What would happen if Picasso met Einstein? Would there be sass, sex, surprise appearances or laughter from more than a hundred people? Short answer, yes.
Castleton’s production of “Picasso at the Lapin Agile” was comical to say the least with jokes about sex, time periods and life itself. It was also a bit risky with bras being thrown across stage and a student performer taking her shirt off on stage.
“I was nervous at first and was worried about the younger audience,” said Julie Banach, who played Suzanne and had to take her shirt off on stage.
Banach said that all she needed was some confidence to do it. She was also surprised at how receptive the audience was to everything that was going on.
Some people, however, didn’t seem to get it. “I didn’t understand it,” said student Shea Hurd, frustrated and wondering how Elvis got on stage. “The only part I liked was the puppy.”
The dog that made a guest appearance is Sachi, owned by Mariko Hancock in the box office. Sachi was carried around stage by Robynn Stanley. Hancock agreed that it was strange to see her dog on stage because she is a house pet. But she was adorable and because she is a lap dog as long as she was held she doesn’t have any problems, Hancock said. Even though Caitlin Lawlor couldn’t take her eyes off the dog, she she liked the show — and she understood it.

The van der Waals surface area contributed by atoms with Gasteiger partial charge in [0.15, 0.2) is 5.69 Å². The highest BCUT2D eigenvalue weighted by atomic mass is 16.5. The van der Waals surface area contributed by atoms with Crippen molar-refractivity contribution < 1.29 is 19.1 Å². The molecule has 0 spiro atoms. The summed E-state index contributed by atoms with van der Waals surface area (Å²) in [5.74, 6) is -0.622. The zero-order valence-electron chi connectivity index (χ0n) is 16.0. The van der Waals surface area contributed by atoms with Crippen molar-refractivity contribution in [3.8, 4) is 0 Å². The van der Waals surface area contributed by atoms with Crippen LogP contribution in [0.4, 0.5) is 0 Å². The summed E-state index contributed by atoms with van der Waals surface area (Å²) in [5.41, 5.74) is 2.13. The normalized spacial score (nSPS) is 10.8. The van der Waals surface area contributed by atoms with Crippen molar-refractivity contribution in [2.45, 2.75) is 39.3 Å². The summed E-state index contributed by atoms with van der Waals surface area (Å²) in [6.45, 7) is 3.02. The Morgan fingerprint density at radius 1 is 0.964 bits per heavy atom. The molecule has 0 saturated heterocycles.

“My favorite part was Einstein because of his quirkiness and I understood what he was saying and that made it much more funny,” Lawlor said. The show was still funny even for those in it who had seen countless times.
“It’s the only show I’ve been in that was still funny after 30 plus times of seeing it,” said Matthew Couture, who played Sagot the art dealer. As much as Couture liked that it was still funny after so many takes, he was more satisfied that the audience enjoyed it.
“We’ve had three-hour rehearsals every night for weeks all for this hour and a half and at the final bow I knew it was worth it,” Couture said.